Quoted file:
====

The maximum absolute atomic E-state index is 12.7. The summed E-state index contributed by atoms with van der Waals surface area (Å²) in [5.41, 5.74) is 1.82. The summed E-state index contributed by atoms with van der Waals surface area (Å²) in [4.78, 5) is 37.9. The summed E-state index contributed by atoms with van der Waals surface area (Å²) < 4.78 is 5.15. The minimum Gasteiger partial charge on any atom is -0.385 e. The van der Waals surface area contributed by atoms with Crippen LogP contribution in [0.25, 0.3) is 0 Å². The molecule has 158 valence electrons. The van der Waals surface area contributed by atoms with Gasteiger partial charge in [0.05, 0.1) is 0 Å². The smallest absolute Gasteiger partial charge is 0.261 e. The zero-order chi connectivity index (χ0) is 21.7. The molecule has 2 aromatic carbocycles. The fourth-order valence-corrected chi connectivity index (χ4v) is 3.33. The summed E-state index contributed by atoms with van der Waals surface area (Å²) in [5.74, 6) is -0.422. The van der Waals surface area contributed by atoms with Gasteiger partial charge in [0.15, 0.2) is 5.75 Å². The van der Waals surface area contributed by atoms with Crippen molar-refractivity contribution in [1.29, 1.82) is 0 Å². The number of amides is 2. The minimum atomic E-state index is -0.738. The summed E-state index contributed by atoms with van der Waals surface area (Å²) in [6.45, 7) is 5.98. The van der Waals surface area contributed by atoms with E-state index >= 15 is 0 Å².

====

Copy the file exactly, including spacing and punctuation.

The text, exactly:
The maximum absolute atomic E-state index is 12.7. The summed E-state index contributed by atoms with van der Waals surface area (Å²) in [5.41, 5.74) is 1.82. The summed E-state index contributed by atoms with van der Waals surface area (Å²) in [4.78, 5) is 37.9. The summed E-state index contributed by atoms with van der Waals surface area (Å²) < 4.78 is 5.15. The minimum Gasteiger partial charge on any atom is -0.385 e. The van der Waals surface area contributed by atoms with Crippen LogP contribution in [0.25, 0.3) is 0 Å². The molecule has 158 valence electrons. The van der Waals surface area contributed by atoms with Gasteiger partial charge in [0.05, 0.1) is 0 Å². The smallest absolute Gasteiger partial charge is 0.261 e. The zero-order chi connectivity index (χ0) is 21.7. The molecule has 2 aromatic carbocycles. The fourth-order valence-corrected chi connectivity index (χ4v) is 3.33. The summed E-state index contributed by atoms with van der Waals surface area (Å²) in [5.74, 6) is -0.422. The van der Waals surface area contributed by atoms with Gasteiger partial charge in [0.15, 0.2) is 5.75 Å². The van der Waals surface area contributed by atoms with Crippen molar-refractivity contribution in [1.29, 1.82) is 0 Å². The number of amides is 2. The minimum atomic E-state index is -0.738. The summed E-state index contributed by atoms with van der Waals surface area (Å²) in [6.45, 7) is 5.98. The van der Waals surface area contributed by atoms with E-state index >= 15 is 0 Å².